The biggest positive was the fans got to see the Vol players have some fun and bring the kids to see some of the new renovations at Neyland Stadium.
Worst: Dark Words from the NCAA
The Vols knew it was coming. It wasn't a matter of if, but when.
On Feb. 22 Tennessee received a 26-page packet describing the detailed allegations left lingering about by former head coach Lane Kiffin. The majority of the document listed the infractions committed by himself and several other of his assistants. It specified this, "failure to promote an atmosphere of compliance within the football program and failure to monitor the activities regarding compliance of several assistant coaches."
AD Mike Hamilton was quick to respond. “Receipt of the NCAA’s Notice of Allegations by the University of Tennessee is another step in bringing this matter to a conclusion.”
....and everybody by now knows how Hamilton deals with job pressure.
Best: The Vols Face the Music
June 11, Saturday. A host of Volunteer athletic personnel made their way to Indianapolis to answer to the allegations delivered to Tennessee in February. Former Tennessee head coach and current USC coach Lane Kiffn accompanied by USC AD Pat Haden were on hand to answer the NCAA's questions about his role in the violations committed under his watch. Current head coach Derek Dooley was also in attendance, along with Mike Hamilton and UT president Jimmy Cheek.
Now this may not seem a positive, but it is. Considering that the allegations were being compiled well in advance of the Music City Bowl, it might have actually come sooner. However, had former basketball head coach Bruce Pearl not been thrown into the mix, this might have been cleared up six months ago.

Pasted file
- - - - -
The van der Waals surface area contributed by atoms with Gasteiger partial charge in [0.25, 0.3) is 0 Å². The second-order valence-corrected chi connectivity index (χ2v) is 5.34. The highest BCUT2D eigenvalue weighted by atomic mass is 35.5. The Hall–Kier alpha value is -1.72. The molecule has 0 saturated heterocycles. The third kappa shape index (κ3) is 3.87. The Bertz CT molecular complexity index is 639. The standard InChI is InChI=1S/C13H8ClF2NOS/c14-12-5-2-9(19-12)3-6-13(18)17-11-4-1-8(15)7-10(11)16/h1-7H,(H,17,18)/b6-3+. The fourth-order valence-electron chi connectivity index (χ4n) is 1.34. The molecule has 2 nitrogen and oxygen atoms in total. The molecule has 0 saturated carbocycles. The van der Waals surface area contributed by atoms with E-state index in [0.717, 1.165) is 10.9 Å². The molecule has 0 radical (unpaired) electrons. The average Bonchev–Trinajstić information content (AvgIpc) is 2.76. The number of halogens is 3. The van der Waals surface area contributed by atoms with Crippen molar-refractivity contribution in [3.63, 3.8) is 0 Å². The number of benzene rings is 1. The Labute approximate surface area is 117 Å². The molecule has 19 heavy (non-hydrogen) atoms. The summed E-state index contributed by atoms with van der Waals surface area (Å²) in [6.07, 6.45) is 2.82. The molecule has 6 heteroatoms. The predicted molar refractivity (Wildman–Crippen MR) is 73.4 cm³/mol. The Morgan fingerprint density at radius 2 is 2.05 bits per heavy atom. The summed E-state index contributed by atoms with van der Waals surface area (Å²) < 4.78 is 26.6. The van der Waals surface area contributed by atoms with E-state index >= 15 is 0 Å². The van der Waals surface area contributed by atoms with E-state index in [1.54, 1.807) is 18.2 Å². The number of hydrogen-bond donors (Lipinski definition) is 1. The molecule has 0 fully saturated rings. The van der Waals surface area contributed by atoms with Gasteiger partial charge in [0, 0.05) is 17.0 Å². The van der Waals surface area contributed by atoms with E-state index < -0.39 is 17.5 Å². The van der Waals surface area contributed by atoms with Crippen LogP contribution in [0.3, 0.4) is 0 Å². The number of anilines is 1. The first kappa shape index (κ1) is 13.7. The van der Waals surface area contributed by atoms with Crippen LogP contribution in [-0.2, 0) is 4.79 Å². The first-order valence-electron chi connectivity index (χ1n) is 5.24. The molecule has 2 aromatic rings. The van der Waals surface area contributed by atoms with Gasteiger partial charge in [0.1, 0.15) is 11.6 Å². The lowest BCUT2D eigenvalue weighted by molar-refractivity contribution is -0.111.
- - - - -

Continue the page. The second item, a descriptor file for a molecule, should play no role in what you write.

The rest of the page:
Regardless, it is a positive when you consider how fast the NCAA moves. It may still be anywhere from nine to 13 weeks before Tennessee learns of its punishment, but the fact that it is close at hand means closure and moving ahead on the Dooley path.
It's tough to say how the NCAA will deal with Tennessee, but if you go by the way the NCAA dealt with the Trojans it could be severe. Whatever the punishment may be the the Vols now have some idea of how much further the program will fall. I think the biggest question is whether or not Kiffin will shoulder the impact or let Tennessee suffer?
Honestly though, I think everyone already knows the answer to that.
Worst: The Loss of Family
The worst offseason development without a doubt was the loss of Aaron Douglas. On a Thursday morning in early May, Fernandina Police informed the college football world that former Tennessee and current Alabama offensive tackle Aaron Douglas had been pronounced dead at the scene.